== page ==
California State University Stanislaus
CS 4100: Programming Languages (WP)
Welcome to CS 4100, Programming Languages
course will introduce you to the principles of the design, evaluation,
and implementation of computer programming languages. As such it is not
a crash course to teach you to program in a half dozen new dialects,
although you will find learning new languages easier as a result of
this study. Our emphasis will be on the kinds of features languages
might have, how they influence a programmer's thought process, and how
they may be implemented on a computer.
this level of study, we will find that complex tradeoffs between
language principles coupled with a variety of differing goals often can
lead designers to radically different design decisions. There seems to
be no single "right" way to design a programming language, no single
language that is "right" for all applications. You will be asked to
explore some of these tradeoffs through a series of writing assignments
in which your thought process and ability to balance fairly many
aspects of complex issues will often be more important than the
conclusions you reach. Because of this subject matter and pedagogical
approach, this course meets the University graduation requirement for
Writing Proficiency, and you will need to have passed the University
Writing Proficiency Screening Test before enrolling.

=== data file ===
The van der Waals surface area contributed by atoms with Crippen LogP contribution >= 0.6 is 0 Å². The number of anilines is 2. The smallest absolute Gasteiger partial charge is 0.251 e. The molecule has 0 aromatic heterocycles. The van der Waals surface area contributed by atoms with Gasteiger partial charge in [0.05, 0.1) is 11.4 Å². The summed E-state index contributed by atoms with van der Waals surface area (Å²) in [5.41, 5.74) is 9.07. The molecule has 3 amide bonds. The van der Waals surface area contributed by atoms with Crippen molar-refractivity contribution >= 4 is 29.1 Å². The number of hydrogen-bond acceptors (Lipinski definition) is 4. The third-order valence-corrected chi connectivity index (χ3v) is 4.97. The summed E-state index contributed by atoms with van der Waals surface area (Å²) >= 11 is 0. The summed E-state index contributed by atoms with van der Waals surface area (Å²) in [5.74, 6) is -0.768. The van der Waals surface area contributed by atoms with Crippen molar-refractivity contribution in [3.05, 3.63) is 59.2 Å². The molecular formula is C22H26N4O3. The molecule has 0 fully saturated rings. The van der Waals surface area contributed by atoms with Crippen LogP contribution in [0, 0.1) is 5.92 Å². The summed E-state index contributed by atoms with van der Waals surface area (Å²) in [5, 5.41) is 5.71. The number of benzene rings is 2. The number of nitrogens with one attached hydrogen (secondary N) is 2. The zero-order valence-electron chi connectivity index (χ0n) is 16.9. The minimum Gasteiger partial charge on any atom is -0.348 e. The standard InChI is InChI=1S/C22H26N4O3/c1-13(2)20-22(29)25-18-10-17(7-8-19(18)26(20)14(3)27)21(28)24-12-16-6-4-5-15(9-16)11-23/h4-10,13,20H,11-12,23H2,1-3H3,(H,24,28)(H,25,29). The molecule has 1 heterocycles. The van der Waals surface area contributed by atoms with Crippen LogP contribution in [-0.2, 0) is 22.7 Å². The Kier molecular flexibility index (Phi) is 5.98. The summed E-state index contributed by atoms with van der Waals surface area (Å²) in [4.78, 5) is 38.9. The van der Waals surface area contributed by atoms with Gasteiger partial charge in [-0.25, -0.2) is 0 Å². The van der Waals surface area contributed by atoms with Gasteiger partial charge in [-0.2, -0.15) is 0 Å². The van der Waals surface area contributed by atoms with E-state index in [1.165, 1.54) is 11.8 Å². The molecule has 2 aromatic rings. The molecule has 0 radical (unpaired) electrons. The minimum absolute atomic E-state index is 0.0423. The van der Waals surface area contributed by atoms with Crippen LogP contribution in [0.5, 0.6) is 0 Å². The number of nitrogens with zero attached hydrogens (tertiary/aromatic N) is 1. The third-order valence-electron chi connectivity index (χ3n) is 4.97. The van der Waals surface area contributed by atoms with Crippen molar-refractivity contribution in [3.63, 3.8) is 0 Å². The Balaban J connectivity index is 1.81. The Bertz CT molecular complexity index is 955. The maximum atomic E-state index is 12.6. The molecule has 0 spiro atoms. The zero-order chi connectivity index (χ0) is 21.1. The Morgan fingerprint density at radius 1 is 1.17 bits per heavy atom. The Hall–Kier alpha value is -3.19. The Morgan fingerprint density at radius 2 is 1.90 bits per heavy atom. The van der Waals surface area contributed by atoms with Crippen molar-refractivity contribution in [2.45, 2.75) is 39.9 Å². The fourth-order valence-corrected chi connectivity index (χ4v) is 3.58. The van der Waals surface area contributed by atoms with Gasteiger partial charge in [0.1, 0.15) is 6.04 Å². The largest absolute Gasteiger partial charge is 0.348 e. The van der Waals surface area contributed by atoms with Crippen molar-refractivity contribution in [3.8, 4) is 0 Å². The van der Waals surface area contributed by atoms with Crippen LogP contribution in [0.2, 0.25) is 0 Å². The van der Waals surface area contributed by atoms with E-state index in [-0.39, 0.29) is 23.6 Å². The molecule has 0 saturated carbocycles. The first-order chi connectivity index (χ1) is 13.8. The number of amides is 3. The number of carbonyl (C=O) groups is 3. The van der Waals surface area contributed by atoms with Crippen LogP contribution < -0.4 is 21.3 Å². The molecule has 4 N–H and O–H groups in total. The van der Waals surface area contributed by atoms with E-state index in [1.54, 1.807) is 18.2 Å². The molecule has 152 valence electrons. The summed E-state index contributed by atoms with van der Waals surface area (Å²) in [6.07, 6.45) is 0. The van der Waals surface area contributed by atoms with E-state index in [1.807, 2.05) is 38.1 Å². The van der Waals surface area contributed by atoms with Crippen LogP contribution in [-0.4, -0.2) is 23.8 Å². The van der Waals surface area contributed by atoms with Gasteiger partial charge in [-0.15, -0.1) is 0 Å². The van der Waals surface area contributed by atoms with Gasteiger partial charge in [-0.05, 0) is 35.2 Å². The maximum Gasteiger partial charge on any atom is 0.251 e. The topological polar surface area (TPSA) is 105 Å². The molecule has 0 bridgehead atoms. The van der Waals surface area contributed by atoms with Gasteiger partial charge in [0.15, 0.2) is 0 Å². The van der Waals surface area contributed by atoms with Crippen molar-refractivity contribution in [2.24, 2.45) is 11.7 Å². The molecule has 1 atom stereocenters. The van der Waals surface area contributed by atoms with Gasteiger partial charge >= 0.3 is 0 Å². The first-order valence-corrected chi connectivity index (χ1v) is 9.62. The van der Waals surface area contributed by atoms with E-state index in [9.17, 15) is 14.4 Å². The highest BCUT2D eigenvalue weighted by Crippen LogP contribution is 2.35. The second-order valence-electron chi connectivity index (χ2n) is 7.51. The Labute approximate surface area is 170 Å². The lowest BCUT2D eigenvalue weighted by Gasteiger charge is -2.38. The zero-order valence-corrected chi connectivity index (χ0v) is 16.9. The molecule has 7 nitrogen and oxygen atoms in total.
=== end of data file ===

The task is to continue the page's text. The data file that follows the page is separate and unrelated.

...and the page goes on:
(The above paragraphs are from Dr. Ray Zarling's CS 4100 course description, with permission.)
Announcements and Upcoming Events
Welcome to CS 4100!
Textbook is Principles
of Programming Languages:
Design, Evaluation, and Implementation (Third Edition), by
Bruce J. MacLennan
Instructor: Dr. Melanie Martin
Best way to contact Dr. Martin:
Email email@example.com Please put "CS4100" in the subject
line of the email.
Prerequisite: Completion of
the Writing Proficiency Screening Test with a passing score and CS 3100.
Warning: I reserve the right to make changes to the syllabus
time during the term by announcing them in class and on my web page.
Academic Honesty: The work you do for this course will be your own, unless otherwise specified. You are not to submit other people's work and represent it as your own. I consider academic honesty to be at the core of the University's activities in education and research. Academic honesty is expected at all times in this course.Cell Phone Policy: During class time, your cell phone (including headsets) must be turned off and out of sight. Any use of a cell phone during class will result in confiscation of the phone until that day's class has ended or your removal from the class for that day. If you attempt to use your cell phone or leave it on during an exam, you will be considered to have finished your test, and I will collect your exam at that time. Exceptions may be made only if you discuss your situation with me prior to the start of that day's class, in this case, your cell phone must be set to vibrate/silence.
(See Schedule of Courses or Academic Calendar)
Last day to add a
Last day to drop or change grade options (CR/NC)
|March 30, April 9-13, May 16.